In HPoH, distant cousin Daisy comes to Hyde Park in upstate New York (played by England) as a companion/assistant to Franklin. Her duties include helping to keep the extent of the 32nd President’s polio on the downlow; nobody wanted FDR to be shown as frail or helpless, especially with war looming on the horizon. Daisy tends to her aunt, too, which delighted me, because Auntie is played by Team Bartilucci favorite Eleanor Bron (Help!, Alfie; Two For The Road; Bedazzled — the original 1960s films, not the remakes from the early 2000s)!
|Eleanor Bron as Daisy's Aunt|
ut you all really want to talk about Bill Murray, don’t you? Sure, we all do! The New York Times’ Dave Itzkoff conducted the Q&A and Murray was a breezy, good-natured delight with both the interviewer and the questions from the enthusiastic audience. Quoting from Itzkoff’s intro: “WHAT do we still want from Bill Murray? His unpremeditated film career—in which he has parlayed performances as the happy-go-lucky heroes of 1980s-era slapstick into the existentially uncertain leading men of thoughtful comedies like Groundhog Day, Rushmore, and Lost in Translation—would seem to be sufficient. Yet we demand more from this 62-year-old actor, on whose rugged face a playful smirk and a contemplative gaze look equally at home, and he appears happy to give it to us in his life beyond the screen. Tracking his movements in the wild, as he crashes karaoke parties and kickball games, has become an online pastime; Mr. Murray himself has become the folkloric equivalent of a leprechaun or fairy godparent, popping up at unpredictable yet opportune moments.”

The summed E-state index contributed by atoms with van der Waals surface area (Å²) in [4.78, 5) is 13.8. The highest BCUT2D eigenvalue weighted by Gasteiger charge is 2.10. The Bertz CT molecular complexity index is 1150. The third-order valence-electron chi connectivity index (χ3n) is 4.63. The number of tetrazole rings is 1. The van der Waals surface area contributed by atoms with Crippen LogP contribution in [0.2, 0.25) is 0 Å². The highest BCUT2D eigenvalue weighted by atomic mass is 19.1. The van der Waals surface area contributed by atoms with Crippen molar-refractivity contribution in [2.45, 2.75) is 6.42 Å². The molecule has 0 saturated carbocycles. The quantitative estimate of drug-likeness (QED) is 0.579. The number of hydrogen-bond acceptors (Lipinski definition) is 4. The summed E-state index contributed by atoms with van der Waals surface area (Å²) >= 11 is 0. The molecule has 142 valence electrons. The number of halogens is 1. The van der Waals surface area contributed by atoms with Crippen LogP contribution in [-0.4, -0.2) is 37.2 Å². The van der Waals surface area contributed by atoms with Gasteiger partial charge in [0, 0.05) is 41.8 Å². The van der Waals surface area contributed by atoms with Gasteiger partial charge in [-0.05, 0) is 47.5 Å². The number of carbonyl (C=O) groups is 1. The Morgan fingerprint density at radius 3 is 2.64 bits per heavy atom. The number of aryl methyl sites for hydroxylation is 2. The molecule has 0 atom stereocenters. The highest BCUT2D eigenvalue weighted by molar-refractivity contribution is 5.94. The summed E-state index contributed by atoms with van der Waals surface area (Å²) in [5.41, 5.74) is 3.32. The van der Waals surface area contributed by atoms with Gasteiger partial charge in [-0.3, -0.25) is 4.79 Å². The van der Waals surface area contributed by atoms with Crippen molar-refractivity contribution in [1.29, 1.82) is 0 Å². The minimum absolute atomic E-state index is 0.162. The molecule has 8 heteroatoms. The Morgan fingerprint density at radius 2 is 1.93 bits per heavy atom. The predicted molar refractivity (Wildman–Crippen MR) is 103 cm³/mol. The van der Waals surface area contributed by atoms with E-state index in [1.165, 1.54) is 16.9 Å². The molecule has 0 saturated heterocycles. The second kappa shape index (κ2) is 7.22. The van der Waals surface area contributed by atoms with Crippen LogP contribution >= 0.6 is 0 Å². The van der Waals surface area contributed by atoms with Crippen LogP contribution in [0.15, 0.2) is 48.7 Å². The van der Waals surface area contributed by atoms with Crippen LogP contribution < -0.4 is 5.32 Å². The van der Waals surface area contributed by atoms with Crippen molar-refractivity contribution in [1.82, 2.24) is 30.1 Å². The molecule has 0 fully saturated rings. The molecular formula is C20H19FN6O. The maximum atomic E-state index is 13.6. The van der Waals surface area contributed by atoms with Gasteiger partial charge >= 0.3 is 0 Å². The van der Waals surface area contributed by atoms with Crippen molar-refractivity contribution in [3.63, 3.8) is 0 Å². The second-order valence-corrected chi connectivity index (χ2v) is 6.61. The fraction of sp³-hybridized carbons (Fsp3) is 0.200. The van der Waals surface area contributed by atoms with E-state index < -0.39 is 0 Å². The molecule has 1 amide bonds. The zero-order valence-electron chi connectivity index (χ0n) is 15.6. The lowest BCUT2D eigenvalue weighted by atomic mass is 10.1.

Murray’s amiable unpredictability has always been part of his charm. For example, as Itzkoff got to see first-hand while visiting NYC on the film’s behalf: “… Mr. Murray gave a journalist a front-row seat to see his carefree philosophy in action. Actually, closer: After Mr. Murray’s interview with another interrogator ran overtime, I was invited to accompany him to an evening appearance at Florence Gould Hall — and onto the stage of its theater, where a private chat turned into a public spectacle for a few hundred members of the Screen Actors Guild. (Imagine accompanying Mr. Murray on a version of the famous tracking shot from “Goodfellas,” through the back rooms and bowels of an unfamiliar building until the moment you expect to part ways and take your seat in the audience, only to realize then that you’re part of the act.) Murray apologized: “I’m sorry I went too long. I just feel badly when someone doesn’t have enough. Everyone wants to talk longer. Even I want to talk longer sometimes. And then I dig myself into holes I gotta get out of.”